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We’ve come to the end of my New Year’s Resolutions for 2020. Before we dive deeper into the exciting new capabilities to be found in the 17.4 release, though, I’d like to address a question I hear from new users all the time. That question being why, when placing a die component from the library or the front-end tool, is its default attachment type and orientation flip-chip chip-down?
Give me just a minute here and allow me to explain. Hopefully, you’ll agree that the way the tool behaves is both logical and consistent. I’ll even give you some guidance on ways to impact this default behavior if you need to.
This is the easier of the two parts of the question. Why is the default attachment type for a die added from the library or front-end flip-chip? A die can be mounted as a flip-chip in any package layout cross-section. These dies, when attached to the top or bottom surfaces, have their pads instantiated directly on the outermost conductor layer (TOP_COND/BOT_COND or SURFACE/BASE, usually).
A wire bond attach die, on the other hand, is mounted with its pins facing *away* from the substrate surface. Its electrical connections into the substrate take the form of bond wires spanning from the die pad down to a bond finger or power/ground ring. Even in the case of a slot-bond package, where the wire bond die is mounted chip-down on the top substrate and bonded through a slot to fingers on the backside, the die pins themselves still exist on the die stack layer above the top surface. The pins are not eligible for direct wire or via connection from the substrate.
Because wire bond dies require at least one die stack layer in the cross-section, they cannot be legally placed in any substrate that lacks these layers. To maintain consistent behavior across all designs, regardless of the contents of the layer stack-up, flip-chip was selected as the default attachment type.
A flip-chip die is most commonly mounted to the top of the package substrate. It could be placed on the top conductor layer, inside an open/closed cavity referenced from the top, or even placed higher up in a die stack on this side of the design. It is uncommon (but certainly not unheard of!) to mount the flip-chip to the backside of the package, in the center of the BGA ball pattern.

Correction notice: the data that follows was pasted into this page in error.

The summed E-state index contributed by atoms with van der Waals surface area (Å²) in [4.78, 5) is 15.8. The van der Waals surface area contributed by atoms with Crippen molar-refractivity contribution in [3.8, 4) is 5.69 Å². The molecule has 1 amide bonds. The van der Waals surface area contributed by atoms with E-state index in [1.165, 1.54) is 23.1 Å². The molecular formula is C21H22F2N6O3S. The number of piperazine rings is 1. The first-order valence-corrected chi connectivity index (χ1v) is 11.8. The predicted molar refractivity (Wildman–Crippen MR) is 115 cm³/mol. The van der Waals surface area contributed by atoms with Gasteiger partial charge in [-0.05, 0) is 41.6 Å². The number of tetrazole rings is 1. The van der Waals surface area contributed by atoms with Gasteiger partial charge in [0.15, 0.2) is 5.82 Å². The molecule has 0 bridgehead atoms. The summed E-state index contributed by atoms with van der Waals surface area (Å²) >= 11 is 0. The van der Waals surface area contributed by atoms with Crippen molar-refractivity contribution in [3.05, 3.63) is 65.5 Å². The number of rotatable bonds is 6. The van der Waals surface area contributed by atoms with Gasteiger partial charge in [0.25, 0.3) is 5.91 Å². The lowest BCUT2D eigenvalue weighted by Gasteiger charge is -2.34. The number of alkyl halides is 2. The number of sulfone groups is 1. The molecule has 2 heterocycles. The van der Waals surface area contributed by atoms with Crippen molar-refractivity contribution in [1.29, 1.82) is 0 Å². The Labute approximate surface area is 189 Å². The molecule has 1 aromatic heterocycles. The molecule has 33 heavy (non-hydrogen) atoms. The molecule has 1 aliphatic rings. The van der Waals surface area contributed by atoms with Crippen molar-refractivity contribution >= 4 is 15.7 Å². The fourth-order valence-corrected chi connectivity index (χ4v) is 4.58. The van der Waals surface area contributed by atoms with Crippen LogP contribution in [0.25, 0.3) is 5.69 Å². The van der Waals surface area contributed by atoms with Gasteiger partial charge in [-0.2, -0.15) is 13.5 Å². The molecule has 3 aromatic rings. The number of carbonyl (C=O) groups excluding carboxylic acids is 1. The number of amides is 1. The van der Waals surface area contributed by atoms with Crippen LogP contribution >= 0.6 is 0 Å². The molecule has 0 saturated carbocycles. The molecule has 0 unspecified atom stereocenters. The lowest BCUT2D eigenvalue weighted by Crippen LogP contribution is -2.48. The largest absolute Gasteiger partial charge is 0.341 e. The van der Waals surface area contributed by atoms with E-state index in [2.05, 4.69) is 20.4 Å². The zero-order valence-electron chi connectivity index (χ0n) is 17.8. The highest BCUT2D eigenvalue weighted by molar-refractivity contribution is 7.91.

When mounted on the top of the package, a flip-chip must be flipped over from its manufactured orientation in the IC design domain. Because it’s flipped, its orientation is chip-down, and that forms the total default orientation for the component when it first goes onto your cursor in commands like place manual.
Once you have placed your components where you want them in the design, use the die stack editor one-stop-shop to set all their orientation and attachment types. Here, you can also identify any groups of dies which should be placed into cavities (open OR closed), moved components to the other side of the substrate, or even move an entire stack as a single unit.
As you change the attachment, orientation, mounting layer, and die stack attributes, the graphics in the upper-right corner will give you a real-time illustration of what the stack looks like. This will help you immediately determine issues that count result in assembly problems including missing spacers, interposers, and excessive overhangs.
You sure can! If you work primarily with wire bond dies, then you may want to default all chips to the wire-bond attachment. This can be done with a one-time environment variable setting in your user preferences. The variable is ICP_DEFAULT_ATTACH_WIREBOND. When this is set, all dies will default to a wire bond attach type, even if there are no die stack layers in the cross-section.
Before you’ll be able to place these dies with place manual, you WILL need to make sure to add at least one die stack type layer to the stack-up! Your dies will default to the most common orientation for wire-bond parts, which is chip-up (unmirrored) automatically when you use this variable.
If, on the other hand, you are driving your components from the front-end tools through a netrev flow, you can set properties in the schematic to tell the layout tool what each individual component definition’s suggested attachment type/orientation are. The two properties you will need are:
DIE_ATTACH_TYPE – “WIREBOND” or “FLIPCHIP”
DIE_ATTACH_ORIENTATION – “CHIPUP” or “CHIPDOWN”
With these placed on the component definitions, your schematic owner can drive this information directly into the layout for the designer. The same advisory applies here as with the user preference. If you have dies that will use a wire bond attachment method, you’ll need at least one die stack type layer in your design before placing them.
Depending on your specific application, hopefully, one of these will permit you to work quickly, and easily, to get all IC components in your design placed accurately with high efficiency. If you run into any troubles, however, contact your customer support team so we can help you get the most out of your tool!